As a result, while they participate in the day-to-day
class struggle of the workers, Marxists work on behalf of a
recognition of society that will put an end to this class
division.

• The free exercise of the critical spirit. “Doubt everything”,


Marx said; for the goal is to perceive reality as it is, in
order to understand it better and thus to transform it.

These principles, or some of them, could very well be


embraced by other political and social tendencies: if this is
the case, then so much the better! Marxism does not attempt to
isolate itself, quite the contrary:
Vladimir Lenin
Vladimir Ilyich Ulyanov, was born on April 22, 1870 and
he died on January 21, 1924, better known by his alias
Lenin, was a Russian revolutionary, politician, and
political theorist. He served as head of government of
Soviet Russia from 1917 to 1924 and of the Soviet Union
from 1922 to 1924. under his administration, Russia and
then the wider Soviet Union became a one-party
communist state governed by the Russian Communist
Party. Ideologically a communist, he developed a
variant of Marxism known as Leninism; his ideas were
posthumously codified as Marxism-Leninism.
IMPERIALISM- is a policy or ideology of extending a

country’s rule over foreign nations, often by military force or by


gaining political and economic control of other areas.

Imperialism was both normal and common worldwide throughout


recorded history, the earliest examples dating from the mid-third
millennium BC.

-An example of imperialism was England’s practices of colonizing


India.

Imperialism is when a country controls another country politically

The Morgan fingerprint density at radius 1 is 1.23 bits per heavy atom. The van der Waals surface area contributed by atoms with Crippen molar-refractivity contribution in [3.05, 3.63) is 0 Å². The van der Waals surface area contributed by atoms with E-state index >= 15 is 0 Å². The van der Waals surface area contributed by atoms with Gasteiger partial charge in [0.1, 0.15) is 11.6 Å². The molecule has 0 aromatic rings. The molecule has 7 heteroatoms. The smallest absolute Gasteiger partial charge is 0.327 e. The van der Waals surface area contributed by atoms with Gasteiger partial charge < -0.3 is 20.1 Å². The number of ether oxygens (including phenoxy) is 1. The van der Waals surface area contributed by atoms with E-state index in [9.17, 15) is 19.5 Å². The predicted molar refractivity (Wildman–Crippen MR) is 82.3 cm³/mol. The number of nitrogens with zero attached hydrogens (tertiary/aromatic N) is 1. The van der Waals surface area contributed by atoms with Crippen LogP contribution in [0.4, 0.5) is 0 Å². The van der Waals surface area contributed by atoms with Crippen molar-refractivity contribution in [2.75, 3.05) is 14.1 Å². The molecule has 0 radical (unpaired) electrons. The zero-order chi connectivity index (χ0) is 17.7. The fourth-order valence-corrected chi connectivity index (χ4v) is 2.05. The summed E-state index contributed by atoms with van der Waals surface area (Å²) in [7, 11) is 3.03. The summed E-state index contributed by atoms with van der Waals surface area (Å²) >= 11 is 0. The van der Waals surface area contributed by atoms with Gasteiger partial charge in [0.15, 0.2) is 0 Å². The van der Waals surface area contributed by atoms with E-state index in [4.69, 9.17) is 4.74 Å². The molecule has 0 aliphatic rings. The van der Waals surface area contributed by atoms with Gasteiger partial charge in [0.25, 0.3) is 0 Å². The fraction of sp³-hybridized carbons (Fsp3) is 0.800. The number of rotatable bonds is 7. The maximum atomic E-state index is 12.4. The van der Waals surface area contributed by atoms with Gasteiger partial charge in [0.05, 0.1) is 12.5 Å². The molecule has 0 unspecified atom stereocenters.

and/or economically, often against the will of the people of the
Country.
The three types of Imperialism

1. Colonies
2. Protectorates;
3. Spheres of influence
The purpose of Imperialism

-to decrease the strategic and political vulnerability of a


nation.
Characteristics of Imperialism

-Monopolies, Oligarchy, the striving for domination instead


of striving for liberty, the exploitation of an increasing
number of small or weak nations by a handful of the richest
or most powerful nations-all these have given birth to those
distinctive.
Five reasons for Imperialism
• Economic- to make money, control trade, raw materials and
cheap labor.

• Exploratory- explore unknown areas, more scientific research,


go on an adventure.

• Political- gain power, compete with territory, good military


force, prestige.

• Religious
• Ideological
ROLE OF THE COMMUNIST PARTY
In political science, a communist party is a political party that
seeks to realize the social and economic goals of communism
through revolution and state policy. The term communist party was
popularized by the title of the Manifesto of the Communist
Party(1848), by Karl Marx and Friedrich Engels.

The actions by governments of communist states have been subject


to criticism. According to critics, the rule by Communist parties
leads to totalitarianism, political repression, restrictions of
human rights, poor economic performance and cultural and artistic
censorship.